Good shopping weather? Retailers sure hope so.
Black Friday weekend trending cool for eastern U.S.
As the 2010 holiday shopping season kicks into high gear the Friday after Thanksgiving, many retailers are hoping they won't see a repeat of a lasting image from last year's holiday season -- parking lots covered with as much as (or more than) two feet of snow, instead of teeming with cars and hungry holiday shoppers.
That was the scene across much of the East Coast and Midwest on "Super Saturday" 2009. For many stores, Super Saturday -- the last Saturday before Christmas -- is the Super Bowl of shopping days. One of the busiest shopping days of the year, it often nets on the order of $15 billion in sales nationwide as last-minute shoppers take advantage of discounts and extended hours.
It's too early to accurately predict the weather for any one of the 29 shopping days between Thanksgiving and Christmas this year. And the skill of weather forecasts beyond a week or so isn't always stellar. Still, prospects for the overall shopping season are looking up, according to two companies that are in the business of predicting the weather's influence on, well, business.
Planalytics, the source of the $15 billion Super Saturday statistic, and which provides companies with what it calls "Business Weather Intelligence," recently released its annual holiday shopping outlook. It predicts that weather will drive a 2 percent increase in both retail and restaurant traffic this holiday shopping season (November-December) as compared to the weather's impact during the same period in 2009.
That increase would be in addition to any surge resulting from what Planalytics characterizes as an overall improving economy -- household income and consumer spending are up relative to last year, despite lower consumer confidence. Most estimates are for holiday sales to increase 2 to 3 percent over last year with spending, according to the National Retail Federation, approaching $450 billion.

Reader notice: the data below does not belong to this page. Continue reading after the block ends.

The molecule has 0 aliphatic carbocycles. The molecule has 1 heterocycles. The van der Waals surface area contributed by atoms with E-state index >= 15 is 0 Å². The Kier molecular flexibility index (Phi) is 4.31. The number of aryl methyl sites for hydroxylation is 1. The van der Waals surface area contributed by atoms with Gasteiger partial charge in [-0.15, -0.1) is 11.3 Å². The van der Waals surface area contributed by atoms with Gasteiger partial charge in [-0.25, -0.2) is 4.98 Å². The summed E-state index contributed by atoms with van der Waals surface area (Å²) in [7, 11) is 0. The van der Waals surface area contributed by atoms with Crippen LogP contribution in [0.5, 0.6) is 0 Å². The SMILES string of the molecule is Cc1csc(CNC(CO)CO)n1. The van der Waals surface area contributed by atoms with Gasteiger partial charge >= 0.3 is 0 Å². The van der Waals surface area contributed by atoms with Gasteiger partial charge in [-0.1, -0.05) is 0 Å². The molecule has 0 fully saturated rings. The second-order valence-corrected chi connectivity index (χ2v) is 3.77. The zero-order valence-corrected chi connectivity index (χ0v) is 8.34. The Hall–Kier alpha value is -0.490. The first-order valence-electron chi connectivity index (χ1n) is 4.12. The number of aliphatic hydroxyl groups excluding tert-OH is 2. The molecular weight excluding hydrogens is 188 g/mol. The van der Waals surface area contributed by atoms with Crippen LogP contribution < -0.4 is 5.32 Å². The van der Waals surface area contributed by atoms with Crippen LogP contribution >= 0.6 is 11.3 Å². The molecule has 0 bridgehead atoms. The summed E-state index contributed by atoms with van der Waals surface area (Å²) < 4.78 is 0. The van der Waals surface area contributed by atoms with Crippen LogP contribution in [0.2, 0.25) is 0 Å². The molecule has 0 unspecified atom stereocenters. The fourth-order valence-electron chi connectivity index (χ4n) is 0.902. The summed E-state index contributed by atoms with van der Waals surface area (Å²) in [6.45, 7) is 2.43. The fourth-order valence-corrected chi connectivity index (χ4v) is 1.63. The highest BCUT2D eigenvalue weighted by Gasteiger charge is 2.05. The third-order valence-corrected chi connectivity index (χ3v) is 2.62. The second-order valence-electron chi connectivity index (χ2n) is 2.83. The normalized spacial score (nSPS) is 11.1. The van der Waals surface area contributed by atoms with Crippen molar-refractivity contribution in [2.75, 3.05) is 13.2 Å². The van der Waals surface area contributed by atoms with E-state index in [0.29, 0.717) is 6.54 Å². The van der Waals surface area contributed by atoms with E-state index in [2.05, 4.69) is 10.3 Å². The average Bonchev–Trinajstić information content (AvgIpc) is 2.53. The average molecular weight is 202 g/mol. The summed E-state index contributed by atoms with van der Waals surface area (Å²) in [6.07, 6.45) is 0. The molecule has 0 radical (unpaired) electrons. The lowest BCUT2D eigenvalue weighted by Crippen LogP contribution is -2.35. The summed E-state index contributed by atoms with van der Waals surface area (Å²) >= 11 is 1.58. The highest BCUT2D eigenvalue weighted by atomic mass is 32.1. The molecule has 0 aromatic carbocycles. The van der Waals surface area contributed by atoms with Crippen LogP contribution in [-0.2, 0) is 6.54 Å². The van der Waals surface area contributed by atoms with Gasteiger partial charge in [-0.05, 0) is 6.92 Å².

This year's shopping season, however, may not get off to quite as good a start in the weather department as last year's, when Black Friday weekend (Nov. 27-30) was the warmest and driest for the country since 2006. The nice weather was likely a factor in the 13 percent increase (source: Planalytics) in foot traffic over Black Friday weekend 2008.
Looking at the latest weather model data, the early outlook for the upcoming Black Friday Weekend (Nov. 26-29) is for temperatures near to below average across much of the middle and eastern portion of the nation -- cool enough to encourage sales of seasonal items (e.g., coats, heaters, etc.) but, according to Planalytics, not necessarily cold enough to limit foot traffic -- and the potential for some precipitation along the East Coast.
Any negative impacts of inclement weather to close out November could be balanced or overcome in December if Planalytics' forecast of a warmer and generally less snowy December than last year, in part due to a moderate to strong La Nina, verifies. La Nina conditions are characterized by cooler-than-normal water temperatures in the equatorial Pacific Ocean, which impacts weather patterns worldwide.
"Though retailers might not experience strong demand for seasonal items compared to December 2009, the fact that consumers will be able to make it to the store is what's most important in December," said Joseph DeRugeriis, senior marketing manager for Planalytics.
Weather Trends International, which provides year-ahead weather forecasts to businesses, sees a similar scenario taking shape: a Black Friday weekend cold snap followed by a generally warm and dry December.
"A warmer/drier December always fares better for brick-mortar retail," despite the potential for decreased interest in cold-weather seasonal items, said Bill Kirk, Weather Trends International CEO and co-founder.
As a point of comparison, December 2009 was the coldest since 2000, and featured the monster storm that brought record snow to the mid-Atlantic, including nearly two feet in parts of the Washington, D.C., area, as well as snow up the Northeast Corridor, which Planalytics says typically accounts for about one-third of U.S. Super Saturday sales. Not surprisingly, both sales and foot traffic dropped by 12-13% for Super Saturday 2009 compared to the year prior, according to ShopperTrak.
The Huffington Post reported that online sales for the same day were up nearly 25 percent. But as retailersforum.com noted at the time, "one must keep this in perspective. According to the National Retail Federation (NRF), online sales only represent 5% of the total industry sales."
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